3 The last, but not least implication of interest rates on banks is due to the nature of the banking industry being more closely regulated. Major regulation changes in the last few decades, especially during financial crises, also impacted the banking industry. While some of the banking regulation acts introduced limitations on banking practices and brought challenges to the banking industry, others relaxed some of the limitations and helped banks provide more innovative products and services that may have bolstered bank capital and earnings. While determinants of bank profitability and related issue to bank capital have been well studies, a comprehensive analysis of how bank performed in terms of their capital level and profitability in response to interest rate that covers all major financial crises as well as normal times has not been done. This gap in banking research literature exists. Motivated by the above implications of interest rates and the banking literature gap, we examine bank capital, profitability and risk levels in response to interest rate changes since 1962 and conduct further analysis in sub-periods that include financial crises.we investigate how US banks adapted to major interest rate fluctuations and regulatory policy changes since 1962 and intends to shed light on how bank capital, profitability and risk changed in response to these changes. The rest of this paper is organized as following. In section 2, we review previous studies. In section 3, we discuss data and methodology. In section 4, we present results, and in section 5, we conclude with brief remarks. 2. Literature Review Bank interest rate margins 3 have perhaps the greatest impact on bank profitability and losses. Fluctuations in the levels of interest rates therefore have significant implications for bank interest rate margins. Ho and Saunders (1981) are among the first researchers who model and 3 Interest rate margin is defined as the difference of interest rates banks charge on loans and interest rates banks pay to finance the loans. 3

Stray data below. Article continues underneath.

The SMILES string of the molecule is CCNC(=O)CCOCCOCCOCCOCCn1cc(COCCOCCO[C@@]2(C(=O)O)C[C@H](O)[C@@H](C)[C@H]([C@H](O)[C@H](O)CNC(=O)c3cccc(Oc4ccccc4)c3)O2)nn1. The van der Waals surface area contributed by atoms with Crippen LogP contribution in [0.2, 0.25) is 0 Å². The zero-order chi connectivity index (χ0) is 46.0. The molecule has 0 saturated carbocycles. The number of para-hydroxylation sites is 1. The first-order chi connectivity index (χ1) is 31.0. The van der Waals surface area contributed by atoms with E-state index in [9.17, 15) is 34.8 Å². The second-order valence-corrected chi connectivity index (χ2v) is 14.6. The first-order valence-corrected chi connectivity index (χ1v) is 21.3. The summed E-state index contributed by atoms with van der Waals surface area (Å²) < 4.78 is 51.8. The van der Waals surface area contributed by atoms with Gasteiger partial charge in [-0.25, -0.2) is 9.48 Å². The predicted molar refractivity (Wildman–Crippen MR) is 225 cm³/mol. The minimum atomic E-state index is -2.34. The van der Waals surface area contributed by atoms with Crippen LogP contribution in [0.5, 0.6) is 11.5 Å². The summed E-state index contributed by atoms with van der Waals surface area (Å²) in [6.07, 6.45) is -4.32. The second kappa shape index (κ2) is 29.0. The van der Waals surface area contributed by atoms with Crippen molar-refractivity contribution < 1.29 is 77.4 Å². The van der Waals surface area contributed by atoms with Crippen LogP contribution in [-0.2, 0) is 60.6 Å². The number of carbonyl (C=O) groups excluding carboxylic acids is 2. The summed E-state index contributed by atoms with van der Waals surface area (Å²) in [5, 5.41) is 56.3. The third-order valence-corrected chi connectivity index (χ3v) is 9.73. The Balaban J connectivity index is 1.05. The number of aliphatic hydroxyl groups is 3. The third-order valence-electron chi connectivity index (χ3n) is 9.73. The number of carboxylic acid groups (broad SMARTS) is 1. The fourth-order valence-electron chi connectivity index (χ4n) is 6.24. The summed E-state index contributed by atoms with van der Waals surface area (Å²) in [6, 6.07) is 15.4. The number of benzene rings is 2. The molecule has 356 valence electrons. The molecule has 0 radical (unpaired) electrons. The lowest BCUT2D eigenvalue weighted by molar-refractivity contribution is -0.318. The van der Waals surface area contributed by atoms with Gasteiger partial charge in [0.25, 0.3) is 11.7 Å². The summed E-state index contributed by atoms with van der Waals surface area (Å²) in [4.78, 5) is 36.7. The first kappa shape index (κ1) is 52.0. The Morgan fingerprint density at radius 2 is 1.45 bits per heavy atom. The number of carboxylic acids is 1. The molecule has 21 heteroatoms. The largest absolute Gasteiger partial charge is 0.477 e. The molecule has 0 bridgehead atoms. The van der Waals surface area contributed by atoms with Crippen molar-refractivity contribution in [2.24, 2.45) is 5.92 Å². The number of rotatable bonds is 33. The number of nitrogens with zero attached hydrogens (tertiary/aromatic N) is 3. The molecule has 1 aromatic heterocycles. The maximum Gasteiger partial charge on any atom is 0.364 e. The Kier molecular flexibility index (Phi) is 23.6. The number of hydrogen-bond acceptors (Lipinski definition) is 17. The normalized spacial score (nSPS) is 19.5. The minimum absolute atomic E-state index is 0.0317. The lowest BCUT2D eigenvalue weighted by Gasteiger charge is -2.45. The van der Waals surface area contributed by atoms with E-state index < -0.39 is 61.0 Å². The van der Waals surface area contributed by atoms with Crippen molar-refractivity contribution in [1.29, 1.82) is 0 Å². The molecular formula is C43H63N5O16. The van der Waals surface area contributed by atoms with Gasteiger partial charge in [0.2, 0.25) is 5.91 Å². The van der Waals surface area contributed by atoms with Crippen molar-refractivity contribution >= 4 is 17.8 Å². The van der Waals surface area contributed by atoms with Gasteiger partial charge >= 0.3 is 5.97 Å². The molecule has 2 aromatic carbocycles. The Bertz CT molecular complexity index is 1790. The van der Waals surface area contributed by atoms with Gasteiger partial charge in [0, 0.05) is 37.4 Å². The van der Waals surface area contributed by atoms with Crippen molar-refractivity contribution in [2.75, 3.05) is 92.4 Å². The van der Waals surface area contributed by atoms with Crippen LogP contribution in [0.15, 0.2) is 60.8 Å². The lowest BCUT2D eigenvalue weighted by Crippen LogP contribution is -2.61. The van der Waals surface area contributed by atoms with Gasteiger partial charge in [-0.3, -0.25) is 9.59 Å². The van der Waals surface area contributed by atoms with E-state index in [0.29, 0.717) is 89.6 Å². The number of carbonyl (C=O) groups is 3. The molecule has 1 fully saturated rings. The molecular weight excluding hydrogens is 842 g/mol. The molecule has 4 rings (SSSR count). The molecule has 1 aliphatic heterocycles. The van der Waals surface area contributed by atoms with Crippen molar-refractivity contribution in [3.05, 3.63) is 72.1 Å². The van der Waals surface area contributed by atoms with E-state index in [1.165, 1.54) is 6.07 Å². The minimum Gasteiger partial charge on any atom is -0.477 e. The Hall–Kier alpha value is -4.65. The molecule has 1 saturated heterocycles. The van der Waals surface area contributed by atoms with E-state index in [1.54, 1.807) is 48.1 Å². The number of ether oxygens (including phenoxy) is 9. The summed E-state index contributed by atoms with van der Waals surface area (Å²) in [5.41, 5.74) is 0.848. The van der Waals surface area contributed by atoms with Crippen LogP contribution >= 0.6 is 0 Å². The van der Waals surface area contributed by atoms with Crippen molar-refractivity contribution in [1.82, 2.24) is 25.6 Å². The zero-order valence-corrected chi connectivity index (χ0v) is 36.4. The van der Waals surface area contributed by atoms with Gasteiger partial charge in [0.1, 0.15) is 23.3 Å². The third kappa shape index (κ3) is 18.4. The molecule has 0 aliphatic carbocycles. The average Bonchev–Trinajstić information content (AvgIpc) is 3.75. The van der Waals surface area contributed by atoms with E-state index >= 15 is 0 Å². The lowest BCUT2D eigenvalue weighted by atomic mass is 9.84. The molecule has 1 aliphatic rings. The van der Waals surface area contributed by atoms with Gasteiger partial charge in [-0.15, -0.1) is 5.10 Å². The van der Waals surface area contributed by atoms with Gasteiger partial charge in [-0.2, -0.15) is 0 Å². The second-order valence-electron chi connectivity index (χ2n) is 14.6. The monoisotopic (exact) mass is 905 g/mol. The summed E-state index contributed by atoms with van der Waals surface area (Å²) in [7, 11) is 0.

4 analyze bank interest rate margins and their determinants. They extend the hedging hypothesis 4 and expected utility maximization hypothesis 5 of banking firms to analyze determinants of bank margins. They find four main determinants for bank interest margins: the degree of bank management risk aversion; the market structure in which banks operate; the size of banks; and the variance of interest rates. Hanson and Rocha (1986) study the determinants of interest rate margins using data for 29 countries over the period and determine bank profitability and losses to be highly dependent on inflation, scale of economies and market structures. Demirguc-Kunt and Huizinga (1999) study the determinants of bank interest rate margins across 80 countries and find that interest rate margins vary across countries and reflect a variety of determinants such as macroeconomic conditions, deposit insurance regulation and taxation. Saunders and Schumacher (2000) study a panel of banks from 7 OECD countries between 1988 and 1995 and find that bank interest rate margins vary widely across countries and more importantly, the size of the margins change over time. Entrop et al (2015) study the impact of maturity transformation on interest rate margins of German banks between 2000 and 2009 and find that banks interest rate margin is mainly priced based on the asset side of bank balance sheet. Other related studies on interest rate margins, bank capital, profitability and losses are conducted by Athanasoglou, Brissimis and Delis (2008), Albertazzi and Gambacorta (2009), Bolt et al (2012), Gambacorta and Mistrulli (2014), Saghi-Zedek and Tarazi (2015) and DeAngeli and Stulz (2015). The consensus is that bank profitability depends on many factors including regulatory environment, tax codes, and economic conditions such as financial crisis. 4 The hedging hypothesis of banking models view banks as firms tying to match the maturity of assets and liabilities to hedge against refinancing risks. 5 The expected utility maximizing hypothesis is based on microeconomic structure of firms that views bank as firms trying to maximize expected wealth or utility of wealth. 4